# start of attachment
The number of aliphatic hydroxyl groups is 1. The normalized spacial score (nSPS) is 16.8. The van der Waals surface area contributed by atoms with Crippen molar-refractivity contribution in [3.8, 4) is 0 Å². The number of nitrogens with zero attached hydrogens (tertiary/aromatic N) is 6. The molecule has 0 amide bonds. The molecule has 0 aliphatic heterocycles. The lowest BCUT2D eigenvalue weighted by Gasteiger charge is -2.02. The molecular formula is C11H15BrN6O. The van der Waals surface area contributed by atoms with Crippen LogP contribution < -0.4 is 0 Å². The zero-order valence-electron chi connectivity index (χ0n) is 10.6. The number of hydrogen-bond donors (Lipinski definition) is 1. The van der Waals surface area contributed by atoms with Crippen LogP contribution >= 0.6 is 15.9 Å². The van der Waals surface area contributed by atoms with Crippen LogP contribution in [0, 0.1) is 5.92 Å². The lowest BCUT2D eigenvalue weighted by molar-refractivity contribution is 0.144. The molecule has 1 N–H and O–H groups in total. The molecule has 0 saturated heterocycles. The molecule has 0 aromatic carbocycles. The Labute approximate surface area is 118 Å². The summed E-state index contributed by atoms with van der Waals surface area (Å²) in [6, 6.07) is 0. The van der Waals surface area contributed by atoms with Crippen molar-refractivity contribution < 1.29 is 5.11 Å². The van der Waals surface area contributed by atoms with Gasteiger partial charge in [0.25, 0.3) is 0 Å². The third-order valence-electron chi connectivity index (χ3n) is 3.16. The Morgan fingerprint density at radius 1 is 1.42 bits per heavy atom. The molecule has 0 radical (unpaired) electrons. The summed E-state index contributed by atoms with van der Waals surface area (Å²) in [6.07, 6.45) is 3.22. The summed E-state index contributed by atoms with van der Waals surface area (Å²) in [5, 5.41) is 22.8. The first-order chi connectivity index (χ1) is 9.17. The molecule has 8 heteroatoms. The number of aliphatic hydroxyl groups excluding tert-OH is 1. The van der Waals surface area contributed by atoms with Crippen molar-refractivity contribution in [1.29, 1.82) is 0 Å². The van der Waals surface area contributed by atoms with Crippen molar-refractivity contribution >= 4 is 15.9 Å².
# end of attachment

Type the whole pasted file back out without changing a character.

The number of aliphatic hydroxyl groups is 1. The normalized spacial score (nSPS) is 16.8. The van der Waals surface area contributed by atoms with Crippen molar-refractivity contribution in [3.8, 4) is 0 Å². The number of nitrogens with zero attached hydrogens (tertiary/aromatic N) is 6. The molecule has 0 amide bonds. The molecule has 0 aliphatic heterocycles. The lowest BCUT2D eigenvalue weighted by Gasteiger charge is -2.02. The molecular formula is C11H15BrN6O. The van der Waals surface area contributed by atoms with Crippen LogP contribution < -0.4 is 0 Å². The zero-order valence-electron chi connectivity index (χ0n) is 10.6. The number of hydrogen-bond donors (Lipinski definition) is 1. The van der Waals surface area contributed by atoms with Crippen LogP contribution >= 0.6 is 15.9 Å². The van der Waals surface area contributed by atoms with Crippen LogP contribution in [0, 0.1) is 5.92 Å². The lowest BCUT2D eigenvalue weighted by molar-refractivity contribution is 0.144. The molecule has 1 N–H and O–H groups in total. The molecule has 0 saturated heterocycles. The molecule has 0 aromatic carbocycles. The Labute approximate surface area is 118 Å². The summed E-state index contributed by atoms with van der Waals surface area (Å²) in [6, 6.07) is 0. The van der Waals surface area contributed by atoms with Crippen molar-refractivity contribution < 1.29 is 5.11 Å². The van der Waals surface area contributed by atoms with Gasteiger partial charge in [0.25, 0.3) is 0 Å². The third-order valence-electron chi connectivity index (χ3n) is 3.16. The Morgan fingerprint density at radius 1 is 1.42 bits per heavy atom. The molecule has 0 radical (unpaired) electrons. The summed E-state index contributed by atoms with van der Waals surface area (Å²) in [6.07, 6.45) is 3.22. The summed E-state index contributed by atoms with van der Waals surface area (Å²) in [5, 5.41) is 22.8. The first-order chi connectivity index (χ1) is 9.17. The molecule has 8 heteroatoms. The number of aliphatic hydroxyl groups excluding tert-OH is 1. The van der Waals surface area contributed by atoms with Crippen molar-refractivity contribution in [1.29, 1.82) is 0 Å². The van der Waals surface area contributed by atoms with Crippen molar-refractivity contribution >= 4 is 15.9 Å².